As we look to the New Year many of us make resolutions – getting healthier, learning a new skill, saving money, or making more time for family and friends. With 2018 just around the corner, the challenge now is to stick to that resolution and this is where many of us fail. Often the goal is too broad, or we don’t have a plan for achieving it.
As security professionals we’re always resolved to look for ways to mitigate digital risk to our business and 2018 is no different. The trick to achieving this goal is to determine how to get the biggest return for our efforts and develop an action plan. To do this, let’s start by considering what the threat landscape will look like over the next 12 months and focus on two areas that will continue to present opportunities for attackers.
Supply chain and third-party vulnerabilities. These types of attacks have been common in 2017 and will continue to be a fruitful method for cybercriminals in the next year. Of note, intrusions resulting from the compromise of software suppliers have been the most detected. Software supply chain attacks that were reported in 2017 alone included the June 2017 NotPetya attacks, the ShadowPad backdoor that was distributed through NetSarang software, the distribution of trojanized CCleaner software and modification of the Windows event log viewer called EVlog. Suppliers are attractive initial targets as they either have privileged access to customer networks, or provide regular software updates to customers. This means compromised software versions (containing malware) will be whitelisted or overlooked by customer security teams and systems.
Wormable malware. Some of the biggest cyber incidents in 2017 revolved around the issue of self-replicating malware that can spread between networks. WannaCry and NotPetya were examples of this. We’ve also see the Bad Rabbit ransomware that reportedly spreads via a combination of Windows Management Instrumentation (WMI) and Server Message Block (SMB) protocol. A wormable Trickbot banking trojan was also reported in Jul 2017. We can expect malware modified with self-replicating capabilities to continue in 2018, particularly given the disruption caused by WannaCry and NotPetya which is inspiring similar attacks.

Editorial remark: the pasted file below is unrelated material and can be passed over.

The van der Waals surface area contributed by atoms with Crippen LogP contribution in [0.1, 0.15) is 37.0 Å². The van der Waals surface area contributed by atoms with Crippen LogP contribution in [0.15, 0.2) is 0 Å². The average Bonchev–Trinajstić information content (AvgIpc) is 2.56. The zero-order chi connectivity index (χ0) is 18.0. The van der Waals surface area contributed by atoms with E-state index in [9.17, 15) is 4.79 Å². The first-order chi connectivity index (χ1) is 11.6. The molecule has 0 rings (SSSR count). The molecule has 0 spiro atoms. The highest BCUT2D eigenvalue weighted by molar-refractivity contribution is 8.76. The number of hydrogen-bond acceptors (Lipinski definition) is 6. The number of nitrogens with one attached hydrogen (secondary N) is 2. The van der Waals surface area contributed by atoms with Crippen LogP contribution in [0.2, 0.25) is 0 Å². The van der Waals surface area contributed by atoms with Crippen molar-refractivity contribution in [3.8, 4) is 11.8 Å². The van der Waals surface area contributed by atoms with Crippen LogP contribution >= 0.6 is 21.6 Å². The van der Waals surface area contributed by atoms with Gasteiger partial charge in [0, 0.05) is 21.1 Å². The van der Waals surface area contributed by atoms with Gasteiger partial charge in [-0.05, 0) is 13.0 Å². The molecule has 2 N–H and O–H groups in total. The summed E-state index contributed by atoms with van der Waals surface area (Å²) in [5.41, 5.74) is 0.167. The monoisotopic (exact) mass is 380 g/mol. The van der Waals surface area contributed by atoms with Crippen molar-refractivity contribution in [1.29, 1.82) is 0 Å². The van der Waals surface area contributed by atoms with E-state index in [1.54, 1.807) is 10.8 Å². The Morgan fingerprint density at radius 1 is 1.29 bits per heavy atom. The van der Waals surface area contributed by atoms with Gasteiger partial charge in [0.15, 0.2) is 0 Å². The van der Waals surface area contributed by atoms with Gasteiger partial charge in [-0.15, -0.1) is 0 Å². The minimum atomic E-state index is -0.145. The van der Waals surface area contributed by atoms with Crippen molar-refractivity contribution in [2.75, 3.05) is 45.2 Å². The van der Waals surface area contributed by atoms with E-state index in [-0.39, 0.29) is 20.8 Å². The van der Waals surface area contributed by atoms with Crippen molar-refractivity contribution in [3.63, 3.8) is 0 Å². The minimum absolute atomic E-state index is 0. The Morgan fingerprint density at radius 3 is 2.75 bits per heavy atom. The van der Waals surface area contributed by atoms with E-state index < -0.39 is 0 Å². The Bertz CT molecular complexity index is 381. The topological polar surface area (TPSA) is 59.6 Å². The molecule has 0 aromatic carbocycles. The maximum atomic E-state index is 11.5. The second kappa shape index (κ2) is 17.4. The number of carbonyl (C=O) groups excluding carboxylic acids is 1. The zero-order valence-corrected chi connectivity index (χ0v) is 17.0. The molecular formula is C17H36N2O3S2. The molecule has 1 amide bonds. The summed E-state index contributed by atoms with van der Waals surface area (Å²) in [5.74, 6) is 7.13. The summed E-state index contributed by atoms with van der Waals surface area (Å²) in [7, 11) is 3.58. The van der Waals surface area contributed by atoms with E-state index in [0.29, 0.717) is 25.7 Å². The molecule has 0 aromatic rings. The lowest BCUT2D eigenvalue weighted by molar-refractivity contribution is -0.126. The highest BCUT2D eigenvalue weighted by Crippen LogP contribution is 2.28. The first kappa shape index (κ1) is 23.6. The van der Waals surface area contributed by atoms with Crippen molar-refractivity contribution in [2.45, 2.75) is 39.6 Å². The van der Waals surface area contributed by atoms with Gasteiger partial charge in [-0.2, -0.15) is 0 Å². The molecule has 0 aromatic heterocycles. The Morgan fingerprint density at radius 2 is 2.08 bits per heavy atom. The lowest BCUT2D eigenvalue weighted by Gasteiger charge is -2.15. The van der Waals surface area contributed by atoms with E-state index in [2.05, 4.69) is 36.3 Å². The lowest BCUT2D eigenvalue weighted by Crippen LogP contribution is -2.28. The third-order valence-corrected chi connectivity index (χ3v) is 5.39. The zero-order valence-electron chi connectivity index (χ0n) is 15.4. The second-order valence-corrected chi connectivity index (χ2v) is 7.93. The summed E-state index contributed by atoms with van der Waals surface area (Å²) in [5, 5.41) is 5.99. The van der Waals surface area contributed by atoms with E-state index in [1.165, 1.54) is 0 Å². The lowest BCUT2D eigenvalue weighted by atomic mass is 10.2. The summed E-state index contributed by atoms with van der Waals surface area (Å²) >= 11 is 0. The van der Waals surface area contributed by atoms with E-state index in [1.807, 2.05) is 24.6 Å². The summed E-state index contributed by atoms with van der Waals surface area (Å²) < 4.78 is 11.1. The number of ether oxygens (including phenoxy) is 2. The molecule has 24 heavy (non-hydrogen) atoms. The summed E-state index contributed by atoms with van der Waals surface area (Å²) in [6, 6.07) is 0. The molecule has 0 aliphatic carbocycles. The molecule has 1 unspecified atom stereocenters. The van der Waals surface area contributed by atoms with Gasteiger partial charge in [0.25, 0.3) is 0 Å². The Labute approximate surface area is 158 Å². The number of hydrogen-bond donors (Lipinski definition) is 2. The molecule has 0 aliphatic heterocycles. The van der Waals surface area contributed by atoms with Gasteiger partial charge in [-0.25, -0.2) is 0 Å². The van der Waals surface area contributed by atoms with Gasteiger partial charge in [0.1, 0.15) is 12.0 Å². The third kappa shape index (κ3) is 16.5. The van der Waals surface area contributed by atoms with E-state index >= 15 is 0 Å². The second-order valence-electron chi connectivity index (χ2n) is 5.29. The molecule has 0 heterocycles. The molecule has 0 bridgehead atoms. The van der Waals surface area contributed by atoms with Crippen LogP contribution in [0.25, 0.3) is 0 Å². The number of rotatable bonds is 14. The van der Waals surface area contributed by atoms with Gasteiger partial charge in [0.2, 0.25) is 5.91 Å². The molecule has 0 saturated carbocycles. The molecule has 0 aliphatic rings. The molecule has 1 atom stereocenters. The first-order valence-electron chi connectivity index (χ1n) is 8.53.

With these two types of threats likely to continue into 2018, here are five concrete things you can do to focus your efforts and keep your resolution to mitigate digital risk.
1. Hold suppliers to certain standards. Suppliers and third parties are often seen as easier entry points for attackers, especially as many do not have adequate security maturity levels. Define a supplier management policy that classifies vendors and identifies appropriate controls based on access granted to sensitive data and critical systems. Regularly audit and enforce these security measures.
2. Apply privilege management measures. Suppliers are often given much broader access to company networks than internal users are offered. Instead, organizations should apply privilege management measures. For example, separation of duties ensures no single individual can perform all privileged actions for a system, and least privilege provides only the bare minimum level of access to perform their jobs.
3. Address vulnerabilities. Patching is an important part of your defense strategy and failing to do so opens the door wide for adversaries. For example, Microsoft has issued a patch that prevents the exploitation of the SMB network service for lateral movement within target networks. In addition, disabling unneeded legacy features will reduce the scope of work and further mitigate risk.
4. Restrict communications. Network isolation, segmentation and limiting communication between workstations can keep supply chain traffic separate from other internal traffic. This approach can also prevent attacks, like WannaCry and NotPetya, from propagating across networks to reach their intended target.
5. Understand and backup data. Categorize data based on organizational value and then physical or logical separation of networks can be created for different business functions. For critical data and systems, use cloud-based or physical backups and verify their integrity. Ensure that backups are remote from the main corporate network and machines they are backing up.
Remember that cybercriminals will shift targets and evolve their tactics, techniques and procedures (TTPs) throughout the year. Plan to proactively monitor the open, deep and dark web for mentions of your company or industry to know if you’re being targeted. Also monitor for suppliers’ names to uncover if threat actors have set their sights on key partners and if such activity may put your organization at risk.
Whatever happens in 2018 and beyond, cybercrime will continue to be a problem. We can improve our chances of sticking to our resolutions by focusing our efforts in a few manageable areas. Even just one of these activities can help you better manage your digital risk. And with continuous monitoring, when something bad does happen, you will know quickly and can deal with it more effectively.